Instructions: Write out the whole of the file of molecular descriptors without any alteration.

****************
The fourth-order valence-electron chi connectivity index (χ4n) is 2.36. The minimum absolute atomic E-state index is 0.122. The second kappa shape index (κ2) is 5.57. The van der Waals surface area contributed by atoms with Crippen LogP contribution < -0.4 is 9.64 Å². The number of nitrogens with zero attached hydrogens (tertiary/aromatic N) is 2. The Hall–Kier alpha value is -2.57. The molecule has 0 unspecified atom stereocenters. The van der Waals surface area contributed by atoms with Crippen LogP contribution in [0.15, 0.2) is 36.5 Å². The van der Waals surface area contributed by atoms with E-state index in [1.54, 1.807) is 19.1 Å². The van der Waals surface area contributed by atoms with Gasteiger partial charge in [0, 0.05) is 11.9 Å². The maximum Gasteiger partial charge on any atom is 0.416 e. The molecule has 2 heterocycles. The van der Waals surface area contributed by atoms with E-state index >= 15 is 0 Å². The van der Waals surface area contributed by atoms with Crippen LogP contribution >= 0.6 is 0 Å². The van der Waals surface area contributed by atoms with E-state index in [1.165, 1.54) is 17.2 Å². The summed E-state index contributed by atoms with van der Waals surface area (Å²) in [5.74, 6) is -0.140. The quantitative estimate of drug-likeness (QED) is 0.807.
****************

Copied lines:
The fourth-order valence-electron chi connectivity index (χ4n) is 2.36. The minimum absolute atomic E-state index is 0.122. The second kappa shape index (κ2) is 5.57. The van der Waals surface area contributed by atoms with Crippen LogP contribution < -0.4 is 9.64 Å². The number of nitrogens with zero attached hydrogens (tertiary/aromatic N) is 2. The Hall–Kier alpha value is -2.57. The molecule has 0 unspecified atom stereocenters. The van der Waals surface area contributed by atoms with Crippen LogP contribution in [0.15, 0.2) is 36.5 Å². The van der Waals surface area contributed by atoms with E-state index in [1.54, 1.807) is 19.1 Å². The van der Waals surface area contributed by atoms with Gasteiger partial charge in [0, 0.05) is 11.9 Å². The maximum Gasteiger partial charge on any atom is 0.416 e. The molecule has 2 heterocycles. The van der Waals surface area contributed by atoms with E-state index >= 15 is 0 Å². The van der Waals surface area contributed by atoms with Crippen LogP contribution >= 0.6 is 0 Å². The van der Waals surface area contributed by atoms with E-state index in [1.165, 1.54) is 17.2 Å². The summed E-state index contributed by atoms with van der Waals surface area (Å²) in [5.74, 6) is -0.140. The quantitative estimate of drug-likeness (QED) is 0.807.